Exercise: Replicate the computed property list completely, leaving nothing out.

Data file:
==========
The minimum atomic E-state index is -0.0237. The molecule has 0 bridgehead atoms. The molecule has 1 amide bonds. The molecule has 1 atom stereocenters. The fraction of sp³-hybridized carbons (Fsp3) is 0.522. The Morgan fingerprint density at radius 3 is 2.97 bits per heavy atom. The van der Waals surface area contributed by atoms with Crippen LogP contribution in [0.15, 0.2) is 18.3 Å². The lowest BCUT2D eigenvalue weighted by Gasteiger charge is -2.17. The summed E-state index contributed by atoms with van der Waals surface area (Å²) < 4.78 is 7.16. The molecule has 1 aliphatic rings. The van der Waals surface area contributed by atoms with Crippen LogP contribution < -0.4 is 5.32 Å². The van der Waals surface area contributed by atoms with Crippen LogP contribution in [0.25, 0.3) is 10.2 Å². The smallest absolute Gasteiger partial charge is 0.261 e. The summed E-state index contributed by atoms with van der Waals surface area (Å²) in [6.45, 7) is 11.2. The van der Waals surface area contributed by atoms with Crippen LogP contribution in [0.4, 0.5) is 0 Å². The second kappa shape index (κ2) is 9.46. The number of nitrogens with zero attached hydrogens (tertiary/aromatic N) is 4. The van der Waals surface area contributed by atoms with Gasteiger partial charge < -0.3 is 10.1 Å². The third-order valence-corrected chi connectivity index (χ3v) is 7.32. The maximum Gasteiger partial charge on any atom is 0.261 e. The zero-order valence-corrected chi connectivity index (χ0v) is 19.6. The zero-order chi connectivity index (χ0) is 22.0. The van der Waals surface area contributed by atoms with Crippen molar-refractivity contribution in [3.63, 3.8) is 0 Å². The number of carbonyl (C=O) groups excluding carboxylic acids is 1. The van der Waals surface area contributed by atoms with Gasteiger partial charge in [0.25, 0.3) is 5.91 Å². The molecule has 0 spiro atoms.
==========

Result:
The minimum atomic E-state index is -0.0237. The molecule has 0 bridgehead atoms. The molecule has 1 amide bonds. The molecule has 1 atom stereocenters. The fraction of sp³-hybridized carbons (Fsp3) is 0.522. The Morgan fingerprint density at radius 3 is 2.97 bits per heavy atom. The van der Waals surface area contributed by atoms with Crippen LogP contribution in [0.15, 0.2) is 18.3 Å². The lowest BCUT2D eigenvalue weighted by Gasteiger charge is -2.17. The summed E-state index contributed by atoms with van der Waals surface area (Å²) < 4.78 is 7.16. The molecule has 1 aliphatic rings. The van der Waals surface area contributed by atoms with Crippen LogP contribution < -0.4 is 5.32 Å². The van der Waals surface area contributed by atoms with Crippen LogP contribution in [0.25, 0.3) is 10.2 Å². The smallest absolute Gasteiger partial charge is 0.261 e. The summed E-state index contributed by atoms with van der Waals surface area (Å²) in [6.45, 7) is 11.2. The van der Waals surface area contributed by atoms with Crippen LogP contribution in [0.4, 0.5) is 0 Å². The second kappa shape index (κ2) is 9.46. The number of nitrogens with zero attached hydrogens (tertiary/aromatic N) is 4. The van der Waals surface area contributed by atoms with Gasteiger partial charge < -0.3 is 10.1 Å². The third-order valence-corrected chi connectivity index (χ3v) is 7.32. The maximum Gasteiger partial charge on any atom is 0.261 e. The zero-order valence-corrected chi connectivity index (χ0v) is 19.6. The zero-order chi connectivity index (χ0) is 22.0. The van der Waals surface area contributed by atoms with Crippen molar-refractivity contribution in [3.63, 3.8) is 0 Å². The number of carbonyl (C=O) groups excluding carboxylic acids is 1. The van der Waals surface area contributed by atoms with Gasteiger partial charge in [0.25, 0.3) is 5.91 Å². The molecule has 0 spiro atoms.